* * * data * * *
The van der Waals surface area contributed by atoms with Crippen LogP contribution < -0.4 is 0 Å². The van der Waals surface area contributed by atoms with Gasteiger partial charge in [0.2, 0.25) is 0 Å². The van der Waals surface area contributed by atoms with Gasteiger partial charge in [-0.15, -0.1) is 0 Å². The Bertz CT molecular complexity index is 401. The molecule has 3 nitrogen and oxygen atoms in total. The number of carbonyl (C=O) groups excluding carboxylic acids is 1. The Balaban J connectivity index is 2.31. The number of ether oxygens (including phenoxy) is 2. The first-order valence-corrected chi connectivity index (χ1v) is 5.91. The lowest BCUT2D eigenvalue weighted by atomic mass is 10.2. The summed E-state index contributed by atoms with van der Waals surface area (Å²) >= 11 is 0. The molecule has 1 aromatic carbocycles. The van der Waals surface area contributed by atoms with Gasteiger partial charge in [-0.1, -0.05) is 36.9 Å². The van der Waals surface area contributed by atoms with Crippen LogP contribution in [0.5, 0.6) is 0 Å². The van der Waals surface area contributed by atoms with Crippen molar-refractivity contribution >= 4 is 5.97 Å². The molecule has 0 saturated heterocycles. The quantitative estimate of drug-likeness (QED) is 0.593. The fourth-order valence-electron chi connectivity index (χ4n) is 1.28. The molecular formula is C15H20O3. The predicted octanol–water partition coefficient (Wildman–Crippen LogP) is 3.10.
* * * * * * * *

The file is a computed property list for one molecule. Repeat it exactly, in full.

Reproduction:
The van der Waals surface area contributed by atoms with Crippen LogP contribution < -0.4 is 0 Å². The van der Waals surface area contributed by atoms with Gasteiger partial charge in [0.2, 0.25) is 0 Å². The van der Waals surface area contributed by atoms with Gasteiger partial charge in [-0.15, -0.1) is 0 Å². The Bertz CT molecular complexity index is 401. The molecule has 3 nitrogen and oxygen atoms in total. The number of carbonyl (C=O) groups excluding carboxylic acids is 1. The Balaban J connectivity index is 2.31. The number of ether oxygens (including phenoxy) is 2. The first-order valence-corrected chi connectivity index (χ1v) is 5.91. The lowest BCUT2D eigenvalue weighted by atomic mass is 10.2. The summed E-state index contributed by atoms with van der Waals surface area (Å²) >= 11 is 0. The molecule has 1 aromatic carbocycles. The van der Waals surface area contributed by atoms with Gasteiger partial charge in [-0.1, -0.05) is 36.9 Å². The van der Waals surface area contributed by atoms with Crippen LogP contribution in [0.5, 0.6) is 0 Å². The van der Waals surface area contributed by atoms with Crippen molar-refractivity contribution >= 4 is 5.97 Å². The molecule has 0 saturated heterocycles. The quantitative estimate of drug-likeness (QED) is 0.593. The fourth-order valence-electron chi connectivity index (χ4n) is 1.28. The molecular formula is C15H20O3. The predicted octanol–water partition coefficient (Wildman–Crippen LogP) is 3.10.